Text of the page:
The report notes that the Galveston Bay has a variety of animals that call it home, the blue crab population is experiencing a decline. A lot of other populations of species such as finfish, shrimp, oysters and birds are maintaining populations, which isn't bad, but also isn't good. 

There are lots of things you can do to help wildlife populations get back on track, such as volunteering to build oyster reefs, dismantling abandoned crab traps and reducing your plastic waste. 


Now this is where things start to head south. The habitat category received a D, which isn't failing, but it's pretty close. 

Galveston Bay and its watershed contain several habitat types, like open water areas to freshwater wetlands. These habitats are the homes to an array of species, so keeping the habitats clean and healthy is super important. 

The report found that freshwater wetlands, oyster reefs and underwater grasses have seen significant declines over the years. 

One of the easiest ways to help out these habitats that are in stress it to volunteer to help clean them up. Picking up trash and things that could pollute habitats will help tremendously. 

The report also suggests to stay informed on projects that could threaten natural habitats. 

Human health risks

Pollution in Galveston Bay can not only harm the wildlife, but it also buts humans at risk of getting sick. Galveston Bay received a C in this category. 

The report points out that there is a lot of seafood that can be eaten from Galveston Bay, but recently that has changed. Toxic contamination in the bay has caused seafood consumption advisories for some species. 

The report says that some streams and rivers that flow into the bay sometimes have high levels of bacteria that can make humans sick. 

Luckily, there are a lot of things you can do to combat this issue. One way is to be aware of seafood advisories so you don't eat something you shouldn't. Another way is to stop pouring grease and oils down your sink. Sewers can overflow due to grease and fats, which then cause untreated sewage into Galveston Bay.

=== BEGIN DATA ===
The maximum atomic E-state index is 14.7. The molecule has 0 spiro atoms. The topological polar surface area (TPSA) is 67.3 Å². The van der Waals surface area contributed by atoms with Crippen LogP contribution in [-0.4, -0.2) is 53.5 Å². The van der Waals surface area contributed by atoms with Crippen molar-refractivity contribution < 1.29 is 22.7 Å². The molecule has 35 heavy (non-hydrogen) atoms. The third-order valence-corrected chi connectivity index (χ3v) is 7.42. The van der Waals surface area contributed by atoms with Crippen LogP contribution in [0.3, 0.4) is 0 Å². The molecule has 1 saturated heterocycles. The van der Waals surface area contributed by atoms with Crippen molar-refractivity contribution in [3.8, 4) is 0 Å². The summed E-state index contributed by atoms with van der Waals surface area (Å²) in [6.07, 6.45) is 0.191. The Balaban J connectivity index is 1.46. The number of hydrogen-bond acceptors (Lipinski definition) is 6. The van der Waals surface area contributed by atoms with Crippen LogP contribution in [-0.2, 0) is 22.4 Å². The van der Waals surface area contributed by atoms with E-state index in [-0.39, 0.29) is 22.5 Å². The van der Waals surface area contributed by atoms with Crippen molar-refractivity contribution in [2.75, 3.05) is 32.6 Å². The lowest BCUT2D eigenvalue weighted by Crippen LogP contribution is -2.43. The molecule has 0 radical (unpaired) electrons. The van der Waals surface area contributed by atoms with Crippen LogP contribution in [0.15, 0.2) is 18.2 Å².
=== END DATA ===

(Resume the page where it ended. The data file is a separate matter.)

Other simple things like not dumping raw sewage from your boat into the Bay, or maintaining your septic tank will all help from decreasing pollution in the bay. 

Coastal change

Finally, we come to coastal change, which received a C grade. 

Rising sea levels is one of the biggest issues the Galveston Bay watershed is facing. Plus add in the decline in freshwater in the area and things aren't looking too great. 

The report notes that pH levels and the temperature of the water has stayed the same, but rising sea levels and the lack of freshwater is of most concern. 

The report suggests being conservative when it comes to using water in your home. Not only will it be a relief on your wallet, but the environment will benefit, too. 

In conclusion

The Galveston Bay is loved by humans and wildlife alike, but it's our job to make sure it stays a healthy place for everyone that enjoys it. The report makes it clear that while the bay is not on its last limb of life, there are many things to be concerned about, and at the same time many things that can be done to help the region. 

To see the full report card in all its glory, click here